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The War Nerd October 31, 2002
The Big Show
By Gary Brecher Browse author Email
Page 4 of 5
For the true war-student, the question is: does this suicidal urge actually do any good, militarily? It turns out to be a pretty complicated question.

For us Americans, the problem is that the whole suicide-mission idea runs counter to the great American tradition, as explained by George C. Scott at the beginning of Patton: "No son-of-a-bitch ever won a war by dying for his country. He won it by making some other poor son-of-a-bitch die for HIS country." Patton was right, as far as most American military history goes: we don't like dying. Hate the whole idea, in fact, and prefer to kill a lot of the enemy while losing only a few of our guys. This is a constant in American history: take up a strong defensive position, make the enemy attack you, bleed him white and retreat before he can even the score. There are plenty of examples: Bunker Hill, the Battle of New Orleans, Fredericksburg (with the favor returned at Gettysburg, when the Feds shredded Pickett's charge), Chosin.... Air power was perfect for the American way of war, because it allowed us to slaughter huge numbers of the enemy without risking a ground advance. The ground troops just have to hold the perimeter so the planes can carry out the offensive part of the campaign. The troops don't move till the earth is so scorched you could fry an egg on every enemy corpse. The "Nuclear Deterrence" strategy was the ultimate version of this policy: nobody thought that the US forces in NATO were really going to stop the Soviet Army. They were just supposed to hold long enough to get the nukes launched.

Masked gunman at the Iranian Embassy in London

Masked gunman at the Iranian Embassy in London

What's weird is that even dumb-ass movies know all this -- it's like even screenwriters have some genetic memory of how to fight US style. Remember Starship Troopers? There are two scenes in that showing the right way to make war and the wrong way. First the Earth generals send infantry storming onto the Bug planet in a mass infantry attack. They get sliced like broccoli by the arachnid hordes. Then the Earthlings fire the general who came up with that bright idea and make war the right way, the American way: they send thousands of ground-attack aircraft to scorch'em from the air, and let the ground troops mop up with those nice little shoulder-fired nukes.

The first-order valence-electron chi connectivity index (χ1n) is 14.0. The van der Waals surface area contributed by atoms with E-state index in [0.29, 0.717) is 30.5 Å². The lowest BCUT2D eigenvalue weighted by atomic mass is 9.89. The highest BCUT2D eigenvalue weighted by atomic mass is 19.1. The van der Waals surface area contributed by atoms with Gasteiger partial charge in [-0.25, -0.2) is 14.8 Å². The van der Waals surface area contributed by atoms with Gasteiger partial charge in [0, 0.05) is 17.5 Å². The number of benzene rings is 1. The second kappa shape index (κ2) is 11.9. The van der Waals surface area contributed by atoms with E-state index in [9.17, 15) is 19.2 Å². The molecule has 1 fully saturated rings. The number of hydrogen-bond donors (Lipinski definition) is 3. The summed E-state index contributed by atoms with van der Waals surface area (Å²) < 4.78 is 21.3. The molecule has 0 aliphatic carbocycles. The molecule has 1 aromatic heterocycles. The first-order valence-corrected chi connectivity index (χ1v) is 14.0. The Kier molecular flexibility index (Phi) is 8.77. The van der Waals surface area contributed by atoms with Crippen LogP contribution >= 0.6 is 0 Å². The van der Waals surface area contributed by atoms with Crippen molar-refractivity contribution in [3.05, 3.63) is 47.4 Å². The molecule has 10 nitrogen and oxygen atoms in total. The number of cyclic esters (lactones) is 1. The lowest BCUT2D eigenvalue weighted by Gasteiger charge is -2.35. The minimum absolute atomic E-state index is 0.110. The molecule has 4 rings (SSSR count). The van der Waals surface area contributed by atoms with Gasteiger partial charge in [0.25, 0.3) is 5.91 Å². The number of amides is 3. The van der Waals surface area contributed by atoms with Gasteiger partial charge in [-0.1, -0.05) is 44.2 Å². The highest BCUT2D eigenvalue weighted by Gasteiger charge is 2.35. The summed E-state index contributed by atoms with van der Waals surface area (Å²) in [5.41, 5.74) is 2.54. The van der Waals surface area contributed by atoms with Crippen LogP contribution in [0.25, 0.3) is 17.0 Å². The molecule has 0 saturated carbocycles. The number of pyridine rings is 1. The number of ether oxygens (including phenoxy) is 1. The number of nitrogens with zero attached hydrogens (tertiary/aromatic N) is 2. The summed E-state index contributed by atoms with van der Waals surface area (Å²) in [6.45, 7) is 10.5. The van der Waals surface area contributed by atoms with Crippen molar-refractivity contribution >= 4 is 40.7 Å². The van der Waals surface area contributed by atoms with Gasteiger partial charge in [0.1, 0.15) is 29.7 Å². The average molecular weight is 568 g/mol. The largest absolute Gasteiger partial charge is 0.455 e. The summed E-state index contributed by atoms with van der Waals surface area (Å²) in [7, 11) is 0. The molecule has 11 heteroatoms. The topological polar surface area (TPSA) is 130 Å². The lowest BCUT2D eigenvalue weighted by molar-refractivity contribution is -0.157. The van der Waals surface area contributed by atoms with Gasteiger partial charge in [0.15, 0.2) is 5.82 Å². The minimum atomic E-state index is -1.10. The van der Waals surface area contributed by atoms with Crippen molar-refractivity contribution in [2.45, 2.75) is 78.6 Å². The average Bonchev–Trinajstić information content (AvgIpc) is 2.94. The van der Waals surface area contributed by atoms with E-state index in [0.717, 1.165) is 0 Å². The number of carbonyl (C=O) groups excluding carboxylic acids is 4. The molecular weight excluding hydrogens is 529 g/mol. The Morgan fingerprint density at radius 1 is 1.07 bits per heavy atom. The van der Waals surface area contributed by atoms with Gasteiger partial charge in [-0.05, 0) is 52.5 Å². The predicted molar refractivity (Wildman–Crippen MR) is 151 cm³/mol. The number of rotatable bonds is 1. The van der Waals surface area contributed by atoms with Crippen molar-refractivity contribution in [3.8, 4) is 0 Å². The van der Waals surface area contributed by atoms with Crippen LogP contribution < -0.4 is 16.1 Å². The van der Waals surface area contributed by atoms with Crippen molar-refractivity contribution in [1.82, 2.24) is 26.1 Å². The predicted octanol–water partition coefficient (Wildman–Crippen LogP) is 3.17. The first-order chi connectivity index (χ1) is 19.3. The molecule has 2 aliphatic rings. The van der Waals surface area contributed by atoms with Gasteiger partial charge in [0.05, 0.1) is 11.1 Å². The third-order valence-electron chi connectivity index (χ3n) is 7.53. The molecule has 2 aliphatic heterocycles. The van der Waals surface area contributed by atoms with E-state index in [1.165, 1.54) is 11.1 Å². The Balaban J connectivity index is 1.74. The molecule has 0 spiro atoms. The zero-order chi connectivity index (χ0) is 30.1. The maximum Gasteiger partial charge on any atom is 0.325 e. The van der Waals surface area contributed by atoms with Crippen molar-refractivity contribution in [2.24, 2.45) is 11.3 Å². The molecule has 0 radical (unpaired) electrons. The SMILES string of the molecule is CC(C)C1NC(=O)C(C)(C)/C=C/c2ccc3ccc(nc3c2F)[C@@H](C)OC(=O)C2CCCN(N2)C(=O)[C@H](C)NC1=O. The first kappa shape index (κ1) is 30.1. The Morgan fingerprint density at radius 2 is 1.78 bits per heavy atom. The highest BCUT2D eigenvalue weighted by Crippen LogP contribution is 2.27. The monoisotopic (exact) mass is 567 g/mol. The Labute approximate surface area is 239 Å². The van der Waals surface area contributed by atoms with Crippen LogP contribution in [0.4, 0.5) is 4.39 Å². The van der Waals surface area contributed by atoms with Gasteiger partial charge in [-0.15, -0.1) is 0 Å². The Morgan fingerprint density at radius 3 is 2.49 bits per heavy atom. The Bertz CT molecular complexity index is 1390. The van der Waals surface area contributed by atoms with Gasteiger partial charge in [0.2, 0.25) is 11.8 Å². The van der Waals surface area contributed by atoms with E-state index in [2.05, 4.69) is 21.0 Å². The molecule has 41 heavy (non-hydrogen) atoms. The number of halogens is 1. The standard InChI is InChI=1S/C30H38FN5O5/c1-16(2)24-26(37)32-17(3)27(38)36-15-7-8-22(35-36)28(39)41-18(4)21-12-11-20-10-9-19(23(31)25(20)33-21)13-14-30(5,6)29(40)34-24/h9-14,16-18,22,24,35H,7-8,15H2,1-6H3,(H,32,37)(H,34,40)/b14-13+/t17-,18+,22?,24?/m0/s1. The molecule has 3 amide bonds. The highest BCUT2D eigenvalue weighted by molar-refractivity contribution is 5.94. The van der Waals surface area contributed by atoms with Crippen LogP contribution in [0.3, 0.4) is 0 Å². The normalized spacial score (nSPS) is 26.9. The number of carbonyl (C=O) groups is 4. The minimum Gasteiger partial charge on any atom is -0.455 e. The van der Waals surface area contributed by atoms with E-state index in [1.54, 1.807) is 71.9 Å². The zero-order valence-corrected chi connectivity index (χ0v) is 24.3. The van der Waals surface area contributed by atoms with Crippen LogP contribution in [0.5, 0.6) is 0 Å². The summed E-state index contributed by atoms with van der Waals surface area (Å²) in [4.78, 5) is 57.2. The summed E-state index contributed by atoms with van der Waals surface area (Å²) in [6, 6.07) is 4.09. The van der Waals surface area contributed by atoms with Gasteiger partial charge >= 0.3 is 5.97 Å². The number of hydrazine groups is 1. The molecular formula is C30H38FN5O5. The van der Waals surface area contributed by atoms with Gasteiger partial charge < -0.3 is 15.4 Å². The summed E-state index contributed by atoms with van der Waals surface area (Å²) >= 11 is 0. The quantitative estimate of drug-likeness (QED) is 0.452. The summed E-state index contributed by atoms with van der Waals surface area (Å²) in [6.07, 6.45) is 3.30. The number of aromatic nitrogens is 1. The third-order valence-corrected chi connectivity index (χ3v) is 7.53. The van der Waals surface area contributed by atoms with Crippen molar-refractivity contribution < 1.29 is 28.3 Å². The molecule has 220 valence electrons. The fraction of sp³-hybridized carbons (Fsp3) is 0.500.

But there are times when the American way isn't enough -- when it really does work to die for your country instead of kill for it. Like the Texans used to say, "Remember the Alamo!" Do you remember the Alamo? I bet you do. Those guys lost the battle -- got massacred -- and still won the war. And the Alamo was a big part of why they won. Strategically, because it delayed Santa Ana long enough for the Texan Army to assemble. And morally, because it became a legend people rallied around.

Tet, in 1968, was a classic way to lose while winning. In sheer coldblooded military terms, it was a victory for the US. In fact, it was a classic US-style victory, because it managed to draw the enemy into attacking in large numbers, setting up the classic American massive firepower response.

But that's where it gets tricky, because much as I hate to say it, war ain't just about war. War's about propaganda. Who gets sanctified, who gets forgotten, who gets written off. And sometimes some poor sons-of-bitches really can win by getting themselves killed for their country. Those VC and NVA who died in Tet lost the battle and won the war. Those shots of the US Embassy under attack, and NVA attacking in force all over supposedly "pacified" provinces of South Vietnam, made the home folks sick and stomped whatever enthusiasm anybody back home had for the war.

It's hard to tell what this latest Chechen raid will do for or against the Chechen terrorists. This kind of war is a long, long process. It takes patience. The Vietnamese, man -- they're like the patron saint of patience. They were willing to absorb pain for decades to have their way.

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Gary Brecher
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Email Gary at, but, more importantly, buy his book.

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The future of The eXile is in your hands! We're holding a fundraiser to save the paper, and your soul. Tune in to Gary Brecher's urgent request for reinforcements and donate as much as you can. If you don't, we'll be overrun and wiped off the face of the earth, forever.

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